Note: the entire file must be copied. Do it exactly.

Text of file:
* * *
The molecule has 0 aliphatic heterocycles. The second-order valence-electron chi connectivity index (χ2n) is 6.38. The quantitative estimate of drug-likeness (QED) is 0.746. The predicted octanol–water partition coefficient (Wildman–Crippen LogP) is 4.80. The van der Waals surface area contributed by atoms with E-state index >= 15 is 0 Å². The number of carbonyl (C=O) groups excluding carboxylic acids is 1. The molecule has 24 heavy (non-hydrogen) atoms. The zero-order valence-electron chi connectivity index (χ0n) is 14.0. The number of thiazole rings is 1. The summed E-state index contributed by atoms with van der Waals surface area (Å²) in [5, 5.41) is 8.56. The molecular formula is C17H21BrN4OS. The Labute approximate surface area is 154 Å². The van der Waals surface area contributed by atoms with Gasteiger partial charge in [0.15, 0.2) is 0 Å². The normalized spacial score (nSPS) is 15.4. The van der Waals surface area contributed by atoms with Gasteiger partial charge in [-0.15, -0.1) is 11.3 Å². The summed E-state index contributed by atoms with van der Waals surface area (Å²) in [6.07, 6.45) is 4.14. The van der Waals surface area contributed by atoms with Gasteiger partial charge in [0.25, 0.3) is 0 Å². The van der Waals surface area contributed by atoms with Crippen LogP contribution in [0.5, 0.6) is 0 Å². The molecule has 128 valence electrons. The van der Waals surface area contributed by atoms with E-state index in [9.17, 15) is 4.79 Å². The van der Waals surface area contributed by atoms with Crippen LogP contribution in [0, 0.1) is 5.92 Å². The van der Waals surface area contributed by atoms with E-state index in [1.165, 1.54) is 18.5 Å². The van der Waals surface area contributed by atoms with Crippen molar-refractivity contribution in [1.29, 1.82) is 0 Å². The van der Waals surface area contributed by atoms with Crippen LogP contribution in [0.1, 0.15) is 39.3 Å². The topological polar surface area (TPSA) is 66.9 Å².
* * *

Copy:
The molecule has 0 aliphatic heterocycles. The second-order valence-electron chi connectivity index (χ2n) is 6.38. The quantitative estimate of drug-likeness (QED) is 0.746. The predicted octanol–water partition coefficient (Wildman–Crippen LogP) is 4.80. The van der Waals surface area contributed by atoms with E-state index >= 15 is 0 Å². The number of carbonyl (C=O) groups excluding carboxylic acids is 1. The molecule has 24 heavy (non-hydrogen) atoms. The zero-order valence-electron chi connectivity index (χ0n) is 14.0. The number of thiazole rings is 1. The summed E-state index contributed by atoms with van der Waals surface area (Å²) in [5, 5.41) is 8.56. The molecular formula is C17H21BrN4OS. The Labute approximate surface area is 154 Å². The van der Waals surface area contributed by atoms with Gasteiger partial charge in [0.15, 0.2) is 0 Å². The normalized spacial score (nSPS) is 15.4. The van der Waals surface area contributed by atoms with Gasteiger partial charge in [-0.15, -0.1) is 11.3 Å². The summed E-state index contributed by atoms with van der Waals surface area (Å²) in [6.07, 6.45) is 4.14. The van der Waals surface area contributed by atoms with Gasteiger partial charge in [0.25, 0.3) is 0 Å². The van der Waals surface area contributed by atoms with Crippen LogP contribution in [0.5, 0.6) is 0 Å². The molecule has 128 valence electrons. The van der Waals surface area contributed by atoms with E-state index in [9.17, 15) is 4.79 Å². The van der Waals surface area contributed by atoms with Crippen LogP contribution in [0, 0.1) is 5.92 Å². The van der Waals surface area contributed by atoms with E-state index in [1.165, 1.54) is 18.5 Å². The van der Waals surface area contributed by atoms with Crippen molar-refractivity contribution in [1.29, 1.82) is 0 Å². The van der Waals surface area contributed by atoms with Crippen LogP contribution in [0.1, 0.15) is 39.3 Å². The topological polar surface area (TPSA) is 66.9 Å².